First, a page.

Difficult Subject Matter in 90’s Song Lyrics

I don’t want to make one of those click bait “the 90’s had the best music EVER!!” posts. One can find really terrible music and really excellent music in any decade. It would be a futile task to claim one decade had the best music.

I went down a strange rabbit hole the other day, though. I just put up a song on youtube and let the autoplay happen while I worked on some other things. It shifted into some sort of 90’s nostalgia playlist, and I kept hearing very surprising lyrics. They were songs I knew from living through the time, but they handled difficult subject matter in subtle and beautiful ways I hadn’t noticed.

I’d be surprised if songs like these could get on the radio today, but I distinctly remember hearing both of these songs on the radio in the 90’s.

Let’s start with “Round Here” by Counting Crows. First off, I’d like to point out that the song is through-composed, already something that could never happen today. The song appears to be about a depressed girl who attempts suicide. But it’s also about the disillusionment of growing up and finding out all those things you were told in childhood probably didn’t matter.

If you think it’s farfetched to have so much in one “pop” song, listen to it a few times. It’s all in there and more. A quick google search brings up wild, yet convincing, interpretations. This “universality” is the hallmark of great song art. Everyone listens to it and thinks it’s about their experience.

Here’s the opening:

Step out the front door like a ghost
Into the fog where no one notices
The contrast of white on white.
And in between the moon and you
The angels get a better view
Of the crumbling difference between wrong and right.

It opens with a beautiful simile. Sometimes pop songs have similes, but they tend to be funny or ironic. It’s hard to think of any current ones that do the hard work of writing something real. “Like a ghost into the fog” is such apt imagery for the point he’s making. Ghosts are white and ethereal. Fog is white and ethereal. A ghost that steps into fog loses all sense of self and no one else can see the person. They’re lost.

Then angels see a crumbling of the difference between wrong and right. This sort of moral ambiguity is another thing it would be hard to find in today’s lyrics. In the context of one of the interpretations I provided, this is probably in reference to how adults tell children right and wrong with clear certainty. As one grows up, one learns that it’s never that obvious.

The lyrics just keep getting better from there.

Next up is “Freshmen” by the Verve Pipe. This song hit Number 5 on the Billboard Top 100. Fifteen years ago, I thought I understood this song. Now I hear it from a totally different perspective.

Originally, I thought it was about a girl that broke up with the singer and then she killed herself over it. The singer is ridden with guilt. But the lyrics, when carefully analyzed, paint a slightly different picture.

Here’s the opening:

When I was young I knew everything
She a punk who rarely ever took advice
Now I’m guilt stricken,
Sobbing with my head on the floor
Stop a baby’s breath and a shoe full of rice

The singer is a typical Freshmen. He thinks he knows everything. This is part of what has changed for me in the song. I was pretty modest as a Freshmen, but now I can look back and it terrifies me how much I thought I knew. I’ve heard this feeling only gets worse as you age.

The key to the song is given right up front. “Stop a baby’s breath” is a reference to his girlfriend getting an abortion, and how this led to a fight and breakup. “A shoe full of rice” is about how they were even planning on getting married. Again, this is subtle imagery that blows by early on in the song. It requires careful attention if one is to understand the rest of the song.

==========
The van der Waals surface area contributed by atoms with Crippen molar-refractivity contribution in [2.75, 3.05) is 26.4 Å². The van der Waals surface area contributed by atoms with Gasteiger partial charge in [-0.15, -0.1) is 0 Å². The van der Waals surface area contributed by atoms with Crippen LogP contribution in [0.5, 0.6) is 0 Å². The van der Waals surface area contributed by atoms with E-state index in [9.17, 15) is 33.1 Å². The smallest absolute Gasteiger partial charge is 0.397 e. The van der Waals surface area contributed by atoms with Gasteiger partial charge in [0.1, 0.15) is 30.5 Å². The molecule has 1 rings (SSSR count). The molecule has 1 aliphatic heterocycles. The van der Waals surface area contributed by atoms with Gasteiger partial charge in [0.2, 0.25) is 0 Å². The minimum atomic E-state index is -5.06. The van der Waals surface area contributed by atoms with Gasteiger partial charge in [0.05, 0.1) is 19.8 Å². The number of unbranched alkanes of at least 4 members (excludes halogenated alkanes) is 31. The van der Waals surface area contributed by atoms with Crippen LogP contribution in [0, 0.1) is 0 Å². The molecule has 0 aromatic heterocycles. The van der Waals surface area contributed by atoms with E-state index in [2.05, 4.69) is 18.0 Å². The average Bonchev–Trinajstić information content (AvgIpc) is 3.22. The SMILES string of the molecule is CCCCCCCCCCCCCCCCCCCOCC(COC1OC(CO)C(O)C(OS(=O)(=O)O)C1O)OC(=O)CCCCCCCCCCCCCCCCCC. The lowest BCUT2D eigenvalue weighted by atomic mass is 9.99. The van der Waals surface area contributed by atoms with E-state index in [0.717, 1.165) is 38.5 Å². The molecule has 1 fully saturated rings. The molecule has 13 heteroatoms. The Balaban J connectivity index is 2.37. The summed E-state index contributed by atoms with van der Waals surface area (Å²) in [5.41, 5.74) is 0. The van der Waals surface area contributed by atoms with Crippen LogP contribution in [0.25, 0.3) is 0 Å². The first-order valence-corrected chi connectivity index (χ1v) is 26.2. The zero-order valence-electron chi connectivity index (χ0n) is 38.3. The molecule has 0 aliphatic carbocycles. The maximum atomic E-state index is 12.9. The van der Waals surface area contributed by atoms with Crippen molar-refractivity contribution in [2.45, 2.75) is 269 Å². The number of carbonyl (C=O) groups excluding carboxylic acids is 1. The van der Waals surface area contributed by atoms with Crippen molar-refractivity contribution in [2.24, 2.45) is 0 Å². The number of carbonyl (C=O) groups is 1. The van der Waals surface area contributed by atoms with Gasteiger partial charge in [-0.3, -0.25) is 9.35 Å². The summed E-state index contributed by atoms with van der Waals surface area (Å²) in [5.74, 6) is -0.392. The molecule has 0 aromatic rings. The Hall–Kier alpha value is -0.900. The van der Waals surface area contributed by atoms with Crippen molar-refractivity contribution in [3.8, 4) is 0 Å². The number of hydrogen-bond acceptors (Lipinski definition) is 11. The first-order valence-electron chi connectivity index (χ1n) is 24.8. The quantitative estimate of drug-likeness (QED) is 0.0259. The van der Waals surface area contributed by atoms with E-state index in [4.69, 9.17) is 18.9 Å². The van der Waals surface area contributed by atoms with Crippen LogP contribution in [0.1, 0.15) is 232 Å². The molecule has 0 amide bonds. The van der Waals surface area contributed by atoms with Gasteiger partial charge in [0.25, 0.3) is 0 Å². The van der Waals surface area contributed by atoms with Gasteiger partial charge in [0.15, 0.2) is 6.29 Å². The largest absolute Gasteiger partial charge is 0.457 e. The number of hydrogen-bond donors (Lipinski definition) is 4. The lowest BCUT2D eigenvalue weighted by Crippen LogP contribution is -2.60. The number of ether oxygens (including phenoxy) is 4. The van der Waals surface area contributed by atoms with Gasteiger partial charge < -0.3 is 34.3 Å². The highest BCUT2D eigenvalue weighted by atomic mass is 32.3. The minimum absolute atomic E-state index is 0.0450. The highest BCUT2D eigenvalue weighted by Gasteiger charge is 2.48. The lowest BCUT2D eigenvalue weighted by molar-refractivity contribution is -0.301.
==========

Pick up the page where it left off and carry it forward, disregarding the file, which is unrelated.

I can’t be held responsible

This is something he tells himself, but he doesn’t believe it. This is a shift in voice, because it goes from narration of the story to internal thoughts. If one takes this line at face value without understanding this shift, one will misinterpret it. Here’s the chorus:

For the life of me I cannot remember
What made us think that we were wise and
We’d never compromise
For the life of me I cannot believe
We’d ever die for these sins
We were merely freshmen

Here’s another reference to his youthful arrogance. He thought he knew everything, and convinced his girlfriend to get the abortion. He refused to compromise and it destroyed their relationship. If you don’t know this song, it’s worth a listen to the rest. It progressively complicates as the guilt reverberates. He can’t hold other relationships out of fear of it happening again.

There’s something haunting about the reiteration of “we were merely freshmen” at the end of each phrase. When we’re young, we think we can do anything without much lasting consequence, but the singer learns the hard way that one devastating mistake can haunt you forever.

To wrap this up, I want to reiterate that it isn’t the difficulty of the subject matter that I find so amazing about these 90’s hits. Plenty of current hits have difficult subject matter. It’s the delicacy with which the lyrics handle the subject. It’s poetic and abstract so that the feeling comes through but the listener interprets it to apply to their own life.

Amber Run: Pop Done Right

Let me tell you about a band you probably haven’t heard of. Amber Run is an indie pop/rock band from Nottingham. I accidentally discovered them a little over a year ago on some random Google Play station (yes, I might have said, “OK Google, play good music” just to see what would happen).

Amber Run’s debut album 5AM has probably been one of my most listened to albums since I discovered it. Their latest release, For a Moment, I was Lost, came out last month. It is a bit of a departure from from the first. I won’t be reviewing these albums. This post is more an examination of what they’re doing right.

Most pop songs follow a standard pattern. There is an introduction followed by a sparse instrumentation first verse, a chorus, a heavier instrumentation second verse, a bigger repeat of the chorus, a bridge that changes things up, a climax/guitar solo, end on the chorus.

A lot of popular songs on the radio often do a poor job at this. I think this attention to detail on building up instrumentation and texture is a lost art. It has to be interesting and subtle. Sudden instrument or pattern changes can feel unnatural and jarring. The song will lose its flow. This means a lot of modern pop bands skip this.